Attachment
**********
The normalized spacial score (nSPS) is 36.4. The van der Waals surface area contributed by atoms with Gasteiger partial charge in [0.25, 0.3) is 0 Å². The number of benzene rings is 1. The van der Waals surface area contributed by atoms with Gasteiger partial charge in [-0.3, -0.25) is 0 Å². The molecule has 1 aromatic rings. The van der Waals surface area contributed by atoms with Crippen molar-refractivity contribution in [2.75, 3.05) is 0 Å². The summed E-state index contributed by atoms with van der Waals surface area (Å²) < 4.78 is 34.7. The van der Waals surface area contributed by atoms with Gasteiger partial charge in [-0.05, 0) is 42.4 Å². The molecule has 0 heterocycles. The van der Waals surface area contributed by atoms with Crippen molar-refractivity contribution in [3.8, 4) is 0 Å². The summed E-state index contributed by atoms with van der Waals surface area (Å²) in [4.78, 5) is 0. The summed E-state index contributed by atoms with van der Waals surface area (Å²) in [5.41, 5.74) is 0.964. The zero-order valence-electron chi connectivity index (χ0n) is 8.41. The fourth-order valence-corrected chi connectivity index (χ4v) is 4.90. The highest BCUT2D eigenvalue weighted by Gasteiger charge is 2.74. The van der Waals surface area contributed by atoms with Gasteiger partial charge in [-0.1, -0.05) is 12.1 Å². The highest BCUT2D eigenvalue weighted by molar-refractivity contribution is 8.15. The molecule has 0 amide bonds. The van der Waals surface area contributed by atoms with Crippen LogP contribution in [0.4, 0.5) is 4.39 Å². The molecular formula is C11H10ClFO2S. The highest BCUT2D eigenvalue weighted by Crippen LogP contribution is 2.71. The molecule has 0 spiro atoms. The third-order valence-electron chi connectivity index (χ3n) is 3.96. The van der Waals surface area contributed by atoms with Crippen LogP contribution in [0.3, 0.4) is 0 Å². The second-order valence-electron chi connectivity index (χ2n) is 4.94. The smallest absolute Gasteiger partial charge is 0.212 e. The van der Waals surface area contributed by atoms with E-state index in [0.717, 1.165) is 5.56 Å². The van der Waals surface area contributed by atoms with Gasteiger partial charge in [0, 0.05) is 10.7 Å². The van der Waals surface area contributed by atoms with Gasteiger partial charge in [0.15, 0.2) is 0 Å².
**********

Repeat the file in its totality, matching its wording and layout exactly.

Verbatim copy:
The normalized spacial score (nSPS) is 36.4. The van der Waals surface area contributed by atoms with Gasteiger partial charge in [0.25, 0.3) is 0 Å². The number of benzene rings is 1. The van der Waals surface area contributed by atoms with Gasteiger partial charge in [-0.3, -0.25) is 0 Å². The molecule has 1 aromatic rings. The van der Waals surface area contributed by atoms with Crippen molar-refractivity contribution in [2.75, 3.05) is 0 Å². The summed E-state index contributed by atoms with van der Waals surface area (Å²) < 4.78 is 34.7. The van der Waals surface area contributed by atoms with Gasteiger partial charge in [-0.05, 0) is 42.4 Å². The molecule has 0 heterocycles. The van der Waals surface area contributed by atoms with Crippen molar-refractivity contribution in [3.8, 4) is 0 Å². The summed E-state index contributed by atoms with van der Waals surface area (Å²) in [4.78, 5) is 0. The summed E-state index contributed by atoms with van der Waals surface area (Å²) in [5.41, 5.74) is 0.964. The zero-order valence-electron chi connectivity index (χ0n) is 8.41. The fourth-order valence-corrected chi connectivity index (χ4v) is 4.90. The highest BCUT2D eigenvalue weighted by Gasteiger charge is 2.74. The van der Waals surface area contributed by atoms with Gasteiger partial charge in [-0.1, -0.05) is 12.1 Å². The highest BCUT2D eigenvalue weighted by molar-refractivity contribution is 8.15. The molecule has 0 amide bonds. The van der Waals surface area contributed by atoms with Crippen LogP contribution in [0.4, 0.5) is 4.39 Å². The molecular formula is C11H10ClFO2S. The highest BCUT2D eigenvalue weighted by Crippen LogP contribution is 2.71. The molecule has 0 spiro atoms. The third-order valence-electron chi connectivity index (χ3n) is 3.96. The van der Waals surface area contributed by atoms with Crippen LogP contribution in [0.3, 0.4) is 0 Å². The second-order valence-electron chi connectivity index (χ2n) is 4.94. The smallest absolute Gasteiger partial charge is 0.212 e. The van der Waals surface area contributed by atoms with E-state index in [0.717, 1.165) is 5.56 Å². The van der Waals surface area contributed by atoms with Gasteiger partial charge in [0, 0.05) is 10.7 Å². The van der Waals surface area contributed by atoms with Gasteiger partial charge in [0.15, 0.2) is 0 Å².